The same 1916 year, events took place that strengthened the old antagonisms between the Catholic Republicans and Protestant Unionists from Ulster, who opposed the breakaway with Britain. On the first day of the Battle of Sonne, the 36th division consisting mostly of Protestants of which many previously were Ulster Volunteers, supposedly went ‘over the top.' The event has been remembered as an act of ultimate sacrifice for the greater cause. That day coincided with the traditional anniversary of Battle of the Boyne in which joint Catholic Jacobites forces fought against Williamites coalition of Protestants. Among the latter fought no one else than Ulster settlers, whose descendants would die 226 years later in a battle against Germany. For Ulstermen, the history has made a circle. On the one side (as they believed) – Protestants defending civilisation against barbaric invaders, on the other – Catholic traitors plotting a rebellion against Mother Country. In the face of the sacrifice made by Ulstermen, Easter Rising was seen by the Protestants as the proverbial ‘stab in the back.’ The fact that it was the German enemy who supplied the rebels contributed to deepening the divisions between Republicans and Unionists.
Soon, as the war was over Sinn Féin worked hard to establish an entirely independent, Irish nation-state. Unlike Poland and Czechoslovakia, Ireland was offered nothing more than Home Rule, which now would be implemented as the war had ended. Britain’s unwillingness to grant Ireland the right of self-determination resulted in a guerilla war of independence. After nearly two and half a year of fightings, the British authorities decided to make concessions to Ireland. An agreement establishing the Free Irish State was signed. The country was divided between two warring parties; twenty-six provinces of the South was granted Dominion status, whereas another six of North (Ulster) remained as an integral part of United Kingdom, being wholly dependent and controlled by London. Such a course of action led to another conflict – a civil war, which lasted for another ten months. Still, it did nothing more but constituted to the strengthening of the hostility between the two sides. The final termination of ties with Great Britain and the formal creation of the sovereign Republic of Ireland followed in 1949. Status of the Northern Ireland has remained the bone of contention as the tensions continued throughout the rest of the twentieth century. ‘The Troubles’ – as this conflict between the Loyalists and Republicans is commonly referred to as – remains a Gordian knot which cost lives of thousand people.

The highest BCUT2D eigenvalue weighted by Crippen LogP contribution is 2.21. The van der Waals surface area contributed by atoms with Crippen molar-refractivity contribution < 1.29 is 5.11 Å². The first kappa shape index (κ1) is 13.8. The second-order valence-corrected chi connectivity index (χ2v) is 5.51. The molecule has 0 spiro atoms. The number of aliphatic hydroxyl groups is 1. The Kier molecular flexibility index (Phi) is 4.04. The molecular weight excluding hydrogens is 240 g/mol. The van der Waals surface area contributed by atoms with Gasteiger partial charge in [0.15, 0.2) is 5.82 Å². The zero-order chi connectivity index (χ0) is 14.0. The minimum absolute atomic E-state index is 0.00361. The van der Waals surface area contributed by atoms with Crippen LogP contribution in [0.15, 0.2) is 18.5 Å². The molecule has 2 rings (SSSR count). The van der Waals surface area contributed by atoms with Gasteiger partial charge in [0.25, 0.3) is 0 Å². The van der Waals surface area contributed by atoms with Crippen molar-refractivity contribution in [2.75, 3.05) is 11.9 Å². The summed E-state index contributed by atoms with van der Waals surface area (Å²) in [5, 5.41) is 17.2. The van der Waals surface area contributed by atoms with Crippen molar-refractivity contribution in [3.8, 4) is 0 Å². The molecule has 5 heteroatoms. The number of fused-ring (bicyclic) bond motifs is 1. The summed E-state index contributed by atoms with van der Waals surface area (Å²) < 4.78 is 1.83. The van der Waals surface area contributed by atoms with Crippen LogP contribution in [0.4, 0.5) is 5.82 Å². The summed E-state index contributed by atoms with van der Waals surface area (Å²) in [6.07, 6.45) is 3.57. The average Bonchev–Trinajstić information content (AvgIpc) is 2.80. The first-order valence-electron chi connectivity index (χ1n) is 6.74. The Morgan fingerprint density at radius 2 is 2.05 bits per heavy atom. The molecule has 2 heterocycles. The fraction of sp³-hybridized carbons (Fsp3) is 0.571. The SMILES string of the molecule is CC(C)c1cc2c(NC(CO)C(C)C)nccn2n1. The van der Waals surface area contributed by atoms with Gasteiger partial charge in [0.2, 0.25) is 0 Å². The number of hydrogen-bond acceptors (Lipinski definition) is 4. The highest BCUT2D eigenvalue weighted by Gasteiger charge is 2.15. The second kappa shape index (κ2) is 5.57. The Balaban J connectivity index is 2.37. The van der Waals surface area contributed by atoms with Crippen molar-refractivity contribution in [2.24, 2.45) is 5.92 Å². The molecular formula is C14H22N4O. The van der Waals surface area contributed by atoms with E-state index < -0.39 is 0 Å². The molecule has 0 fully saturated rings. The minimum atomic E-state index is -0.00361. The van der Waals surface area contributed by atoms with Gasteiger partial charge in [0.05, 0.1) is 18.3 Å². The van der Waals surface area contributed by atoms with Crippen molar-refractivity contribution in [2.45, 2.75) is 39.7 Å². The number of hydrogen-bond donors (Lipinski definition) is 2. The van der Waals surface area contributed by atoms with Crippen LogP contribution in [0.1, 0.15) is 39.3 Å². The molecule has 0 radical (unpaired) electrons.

Unquestionably, Irish violent history of fighting for self-determination in the twentieth century proved to be exceptional as compared to Wales and Scotland. Nevertheless, the future of United Kingdom as a country of the dominating British sense of national identity over the last decade has been hung in the balance. 1997 marked the ceremony of returning Hong-Kong to China – an event referred to as a symbolic end of the British Empire. The same year, both union members – Wales and Scotland – were granted the Home Rule. As for the last party of the association, the question of self-determination has been raised in recent 2014 referendum. Although the pragmatic ‘No’ side won the plebiscite, the results proved the sense of being Scottish is relatively high. The vote difference was hardly 10 percent points. Furthermore, the recent political turbulences concerning 2016 Brexit referendum, e.g. Britain's in or out of the European Union might alter not only the very future of the European project itself. At stake here is the preservation of the United Kingdom as a whole. Scotland recently announced readiness to hold another referendum if the British decide to vote in favour of leaving the European Community. Thus, on the answer to the question of ‘to be, or not to be’ depends not only the future of United Kingdom but foremost the future of national identity, the future of the sense of being British.